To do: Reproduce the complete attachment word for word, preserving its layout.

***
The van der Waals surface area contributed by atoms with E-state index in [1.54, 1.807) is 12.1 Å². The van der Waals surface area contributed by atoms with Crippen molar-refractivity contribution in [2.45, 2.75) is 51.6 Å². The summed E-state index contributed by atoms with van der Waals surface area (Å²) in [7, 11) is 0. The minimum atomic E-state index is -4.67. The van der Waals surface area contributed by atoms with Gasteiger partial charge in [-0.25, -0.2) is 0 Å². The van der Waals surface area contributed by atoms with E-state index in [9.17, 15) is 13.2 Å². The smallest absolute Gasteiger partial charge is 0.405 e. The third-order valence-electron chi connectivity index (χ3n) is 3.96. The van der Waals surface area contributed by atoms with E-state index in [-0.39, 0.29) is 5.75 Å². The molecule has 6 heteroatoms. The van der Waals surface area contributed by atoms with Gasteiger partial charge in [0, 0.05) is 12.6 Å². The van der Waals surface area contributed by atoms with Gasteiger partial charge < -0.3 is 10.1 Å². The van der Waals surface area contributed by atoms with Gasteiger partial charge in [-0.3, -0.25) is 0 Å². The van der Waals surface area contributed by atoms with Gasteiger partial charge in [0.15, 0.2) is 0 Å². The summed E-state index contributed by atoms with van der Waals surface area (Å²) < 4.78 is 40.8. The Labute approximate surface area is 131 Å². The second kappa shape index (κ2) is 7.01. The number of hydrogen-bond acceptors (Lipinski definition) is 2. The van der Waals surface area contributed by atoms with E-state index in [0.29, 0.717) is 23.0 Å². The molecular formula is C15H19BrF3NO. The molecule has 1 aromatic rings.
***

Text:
The van der Waals surface area contributed by atoms with E-state index in [1.54, 1.807) is 12.1 Å². The van der Waals surface area contributed by atoms with Crippen molar-refractivity contribution in [2.45, 2.75) is 51.6 Å². The summed E-state index contributed by atoms with van der Waals surface area (Å²) in [7, 11) is 0. The minimum atomic E-state index is -4.67. The van der Waals surface area contributed by atoms with Gasteiger partial charge in [-0.25, -0.2) is 0 Å². The van der Waals surface area contributed by atoms with E-state index in [9.17, 15) is 13.2 Å². The smallest absolute Gasteiger partial charge is 0.405 e. The third-order valence-electron chi connectivity index (χ3n) is 3.96. The van der Waals surface area contributed by atoms with E-state index in [-0.39, 0.29) is 5.75 Å². The molecule has 6 heteroatoms. The van der Waals surface area contributed by atoms with Gasteiger partial charge in [0, 0.05) is 12.6 Å². The van der Waals surface area contributed by atoms with Gasteiger partial charge < -0.3 is 10.1 Å². The van der Waals surface area contributed by atoms with Gasteiger partial charge in [-0.3, -0.25) is 0 Å². The van der Waals surface area contributed by atoms with Gasteiger partial charge in [0.15, 0.2) is 0 Å². The summed E-state index contributed by atoms with van der Waals surface area (Å²) < 4.78 is 40.8. The Labute approximate surface area is 131 Å². The second kappa shape index (κ2) is 7.01. The number of hydrogen-bond acceptors (Lipinski definition) is 2. The van der Waals surface area contributed by atoms with E-state index in [0.29, 0.717) is 23.0 Å². The molecular formula is C15H19BrF3NO. The molecule has 1 aromatic rings.